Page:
As of press time, of the 1,100 tests and 1,000 samples taken for COVID-19, there are 40 confirmed cases in North Carolina spanning 16 counties.
A woman who was initially in self-isolation at Highlands Country Club, and who has subsequently tested positive with COVID-19, is now quarantined at the club.
Interestingly, however, she does not count as one of North Carolina’s 40 confirmed cases.
According to Kathy McGaha with the Macon County Public Health Center, it’s a matter of statistics when tracking communicable diseases.
“It is consistent with statistic policy to document all communicable disease carriers from the state they reside in. Communicable diseases are recorded by county of residence,” she said.
At the county commission emergency meeting Tuesday, McGaha reported that the individual in isolation in Macon County with the COVID-19 travelled via rental car on Friday, March 13 from Asheville to Highlands. Positive test results from the state lab in Buncombe County were issued on Sunday, March 15. The public was notified on Sunday. The individual had very little, to no contact with the public between being tested in Buncombe County and travelling to Macon County.
The woman 20-30 years of age, flew from New York to Asheville to visit her brother and his wife. While in Asheville, she developed symptoms and immediately sought care at Buncombe County Health & Human Services where she was tested for COVID-19.
She was instructed to go to where she could self-isolate until the test came back. Since she didn’t want to further jeopardize her brother’s family in Asheville, she allegedly traveled by Uber to Highlands where her family has a home at Highlands Country Club.
According to MaGaha, Buncombe notified Macon of the situation and the health departments have been backtracking her interaction since leaving New York and Asheville. MaGaha said she has had limited exposure to anyone since being tested in Buncombe County. Her brother’s family and the Uber driver are under observation.
According to Highlands Country Club General Manager Greg Crawford, she had a key to the residence and didn’t and hasn’t come in contact with anyone at the club.
“She immediately self-isolated in the residence and had food delivered to the front porch. Aside from the residence, she hasn’t been on the property or used any of the club facilities,” he said.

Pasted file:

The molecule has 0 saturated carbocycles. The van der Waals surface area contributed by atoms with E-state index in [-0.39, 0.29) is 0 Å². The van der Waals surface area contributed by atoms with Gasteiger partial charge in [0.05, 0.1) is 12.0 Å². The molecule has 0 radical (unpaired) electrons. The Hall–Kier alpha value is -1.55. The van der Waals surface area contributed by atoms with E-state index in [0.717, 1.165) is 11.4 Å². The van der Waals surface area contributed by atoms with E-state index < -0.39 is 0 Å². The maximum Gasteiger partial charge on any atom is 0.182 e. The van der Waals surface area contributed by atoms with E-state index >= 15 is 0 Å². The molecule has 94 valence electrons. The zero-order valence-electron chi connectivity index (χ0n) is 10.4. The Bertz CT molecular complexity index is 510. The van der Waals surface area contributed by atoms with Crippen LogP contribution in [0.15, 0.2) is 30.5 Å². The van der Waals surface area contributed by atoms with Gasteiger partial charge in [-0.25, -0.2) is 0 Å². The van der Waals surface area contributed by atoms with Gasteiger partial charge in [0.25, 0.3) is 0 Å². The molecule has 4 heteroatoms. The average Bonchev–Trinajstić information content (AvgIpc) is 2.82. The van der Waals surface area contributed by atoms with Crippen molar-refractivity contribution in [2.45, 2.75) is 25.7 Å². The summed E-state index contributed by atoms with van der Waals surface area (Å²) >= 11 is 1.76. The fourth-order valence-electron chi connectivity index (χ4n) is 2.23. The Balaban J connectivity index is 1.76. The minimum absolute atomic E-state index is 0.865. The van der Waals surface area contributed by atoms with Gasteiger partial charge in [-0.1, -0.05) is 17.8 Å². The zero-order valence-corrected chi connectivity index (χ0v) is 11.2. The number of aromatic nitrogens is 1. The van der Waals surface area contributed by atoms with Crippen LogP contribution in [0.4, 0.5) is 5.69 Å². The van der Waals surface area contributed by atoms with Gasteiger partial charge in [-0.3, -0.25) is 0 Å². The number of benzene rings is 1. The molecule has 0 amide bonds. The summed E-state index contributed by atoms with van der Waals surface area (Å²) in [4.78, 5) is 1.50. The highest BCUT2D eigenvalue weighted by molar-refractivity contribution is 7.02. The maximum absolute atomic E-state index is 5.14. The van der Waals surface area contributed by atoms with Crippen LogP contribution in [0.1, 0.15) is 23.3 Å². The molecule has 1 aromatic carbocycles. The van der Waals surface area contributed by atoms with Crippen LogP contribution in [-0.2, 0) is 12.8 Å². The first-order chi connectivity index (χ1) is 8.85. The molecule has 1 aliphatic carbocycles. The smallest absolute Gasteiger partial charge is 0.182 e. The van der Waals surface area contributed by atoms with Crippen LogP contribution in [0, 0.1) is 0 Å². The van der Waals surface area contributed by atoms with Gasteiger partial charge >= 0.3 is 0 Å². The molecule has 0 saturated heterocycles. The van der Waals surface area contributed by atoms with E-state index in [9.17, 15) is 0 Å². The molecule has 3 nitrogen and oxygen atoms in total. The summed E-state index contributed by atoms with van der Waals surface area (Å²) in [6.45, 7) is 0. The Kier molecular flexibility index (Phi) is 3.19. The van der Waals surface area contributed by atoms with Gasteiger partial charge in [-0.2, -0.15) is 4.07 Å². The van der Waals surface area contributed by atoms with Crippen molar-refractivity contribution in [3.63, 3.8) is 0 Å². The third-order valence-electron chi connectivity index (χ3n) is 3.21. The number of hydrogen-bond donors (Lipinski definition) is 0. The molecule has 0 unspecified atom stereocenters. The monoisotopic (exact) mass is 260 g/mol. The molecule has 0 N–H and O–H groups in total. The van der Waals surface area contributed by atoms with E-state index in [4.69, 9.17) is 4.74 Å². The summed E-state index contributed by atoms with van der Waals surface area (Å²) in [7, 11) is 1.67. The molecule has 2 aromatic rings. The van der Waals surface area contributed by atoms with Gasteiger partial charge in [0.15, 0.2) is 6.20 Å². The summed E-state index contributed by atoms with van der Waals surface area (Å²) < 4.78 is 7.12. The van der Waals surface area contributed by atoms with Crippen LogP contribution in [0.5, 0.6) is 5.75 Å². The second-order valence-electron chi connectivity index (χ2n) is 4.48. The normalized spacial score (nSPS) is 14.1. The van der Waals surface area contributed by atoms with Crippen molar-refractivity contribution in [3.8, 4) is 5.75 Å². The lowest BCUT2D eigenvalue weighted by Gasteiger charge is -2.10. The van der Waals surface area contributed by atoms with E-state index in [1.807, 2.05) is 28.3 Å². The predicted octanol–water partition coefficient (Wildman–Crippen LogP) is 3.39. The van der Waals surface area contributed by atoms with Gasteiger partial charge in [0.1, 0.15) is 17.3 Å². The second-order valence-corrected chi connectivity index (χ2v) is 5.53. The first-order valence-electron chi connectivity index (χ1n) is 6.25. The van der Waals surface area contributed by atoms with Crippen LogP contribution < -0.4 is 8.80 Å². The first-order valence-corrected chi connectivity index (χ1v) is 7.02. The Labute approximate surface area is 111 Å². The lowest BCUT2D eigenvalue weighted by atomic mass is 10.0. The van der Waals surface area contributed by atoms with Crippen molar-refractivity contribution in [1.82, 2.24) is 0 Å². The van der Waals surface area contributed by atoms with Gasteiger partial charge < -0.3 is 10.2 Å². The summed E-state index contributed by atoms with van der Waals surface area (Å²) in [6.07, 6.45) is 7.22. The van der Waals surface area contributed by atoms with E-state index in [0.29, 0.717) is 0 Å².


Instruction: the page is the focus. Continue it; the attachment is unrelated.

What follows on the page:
Sunday night, March 15, she was told that her test came back positive for COVID-19 and was told she was now in quarantine.
Crawford said she is being monitored by the Macon County Health Department, which is handling the case.
When there is an absence of fever (without use of fever-reducing medication), improvement in respiratory symptoms, and two negative test results conducted on specimens collected at least 24 hours apart, she will be free to go.
At that point, the health department will thoroughly clean and disinfect the residence.
Crawford said letters have been sent to all the members notifying them of the situation.
In response to COVID-19 in general, all the club facilities have been closed.
“Given the dynamic and nature of the club and the age profile of members, we felt it was important not to take any chances,” said Crawford.
The club closing took place after the woman’s arrival.
“There was already a Board of Governors meeting scheduled for Monday morning to discuss the potential action of closing the club. The confirmation of the confirmed coronavirus person on campus just made it a much more palatable decision,” he said.
MaGaha said there is no treatment for COVID-19. Patients are instructed to quarantine for 14 days, to take fever reducing meds and to hydrate until in a recovered state.
If you think you have been exposed to COVID-19 and develop a fever and symptoms, such as cough or difficulty breathing, call your healthcare provider for medical advice.
By Kim Lewicki, Highlands Newspaper